Doctor as renegade—accepts cash, checks, eggs or pie, not insurance
Dr. Susan Rutten Wasson
Doctor as renegade—accepts cash, checks, eggs or pie, not insurance

by Jennifer Vogel, Minnesota Public Radio

Osakis, Minn. — Dr. Susan Rutten Wasson sits on the corner of a bed in the cramped bedroom of Alice Johnson, a 91-year-old Osakis resident everyone calls "Grandma Alice." She's examining Johnson's arm, which is swollen, she's determined, because of a tight sleeve cuff.

Also in the room are Alice's daughter, Ione, and granddaughter, Anne, who lives downstairs in the farmhouse Johnson has occupied for decades. A Rottweiler mix as big as a Shetland licks the face of 18-month-old Sarah, Rutten Wasson's daughter, who sits on the doctor's lap.

It's more a scene from the days of frontier medicine than from the modern health care system. And that's because Rutten Wasson, 42, is a throwback to a time before HMOs, electronic health records and hospitals with fountains in their lobbies. She sees patients the same day they call if she's not booked up, spends at least a half-hour per visit — compared to the more typical 15 minutes — and usually charges only $50 for a consultation. She takes cash or check, but no insurance — and sometimes accepts gratuities of a dozen fresh eggs or a pie.

Video by Vickie Kettlewell

"I have a few bottles of homemade wine in the fridge from patients," says Rutten Wasson. "In summer, I'll get pickles or tomatoes. I've received pork sausage, the kind that would convert a vegetarian."

Rutten Wasson is decidedly not a vegetarian. She and her husband raise sheep and chickens she butchers herself. "Occasionally, I have people pay me more than my fee because they think I've earned it. It's nice. I don't complain."

In an era of high overhead, ever more byzantine regulations and payment models, cuts to Medicaid and Medicare benefits, and large medical systems swallowing independent practices, Rutten Wasson relishes her straight-forward manner of practicing. Since many federal health care reforms — such as those requiring electronic medical records — are tied to Medicare, they tend not to apply to her.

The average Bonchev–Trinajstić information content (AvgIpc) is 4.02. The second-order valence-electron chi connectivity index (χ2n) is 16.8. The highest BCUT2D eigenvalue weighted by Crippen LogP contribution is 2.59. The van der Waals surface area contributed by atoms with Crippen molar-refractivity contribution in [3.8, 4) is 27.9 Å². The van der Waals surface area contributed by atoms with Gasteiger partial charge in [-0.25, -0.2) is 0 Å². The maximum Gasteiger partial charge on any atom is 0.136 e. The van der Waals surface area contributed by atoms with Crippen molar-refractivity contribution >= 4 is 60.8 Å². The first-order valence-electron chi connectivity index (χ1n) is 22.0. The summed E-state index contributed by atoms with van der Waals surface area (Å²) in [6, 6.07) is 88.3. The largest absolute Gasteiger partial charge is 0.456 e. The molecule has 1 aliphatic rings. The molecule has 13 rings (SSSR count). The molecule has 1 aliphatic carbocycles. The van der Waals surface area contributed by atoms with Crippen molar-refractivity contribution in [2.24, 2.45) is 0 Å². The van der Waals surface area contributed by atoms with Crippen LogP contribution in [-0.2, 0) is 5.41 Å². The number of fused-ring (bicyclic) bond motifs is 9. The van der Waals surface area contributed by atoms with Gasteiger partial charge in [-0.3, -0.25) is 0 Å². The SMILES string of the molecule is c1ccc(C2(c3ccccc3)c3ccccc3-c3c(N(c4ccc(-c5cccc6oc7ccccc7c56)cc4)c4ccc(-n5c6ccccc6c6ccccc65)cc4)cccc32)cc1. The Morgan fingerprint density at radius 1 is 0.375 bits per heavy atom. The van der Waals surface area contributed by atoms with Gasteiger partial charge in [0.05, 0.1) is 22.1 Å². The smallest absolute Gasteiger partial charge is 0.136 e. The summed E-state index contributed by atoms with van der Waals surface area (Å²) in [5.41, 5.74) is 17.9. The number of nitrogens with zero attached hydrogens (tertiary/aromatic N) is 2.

Her practice serves as a critique of the modern health care system, the complexity of which has pushed some providers and clinics to find dramatic work-arounds, despite the fact that it can be tough to make a living outside the mainstream. A small but growing number of physicians practice "concierge medicine," charging patients annual retainers for basic medical care. A 2010 nationwide survey commissioned by a congressional agency pegged the number of concierge doctors at 756, up from 146 in 2005.

Walk-in clinics are another alternative. MinuteClinic, for example, started in Minnesota in 2000 and has spread to 26 states. At these clinics, nurse practitioners and physician assistants treat a menu of common illnesses and injuries and perform physicals for reasonable, stated fees, no appointment necessary. Exams typically run between $79 and $89.

In rural Minnesota, where there are too few doctors to treat a sparse, aging population, being creative is both more possible and an imperative.

Compared to other doctors, says Rutten Wasson, "I don't waste anywhere near as much time on paperwork. Yes, I do other things. I take out my own trash. I clean my own instruments. I clean my own toilets." She prefers this to working within the insurance system. "I'm autonomous. I don't let third-party payers or clinic staff get between me and the patient."

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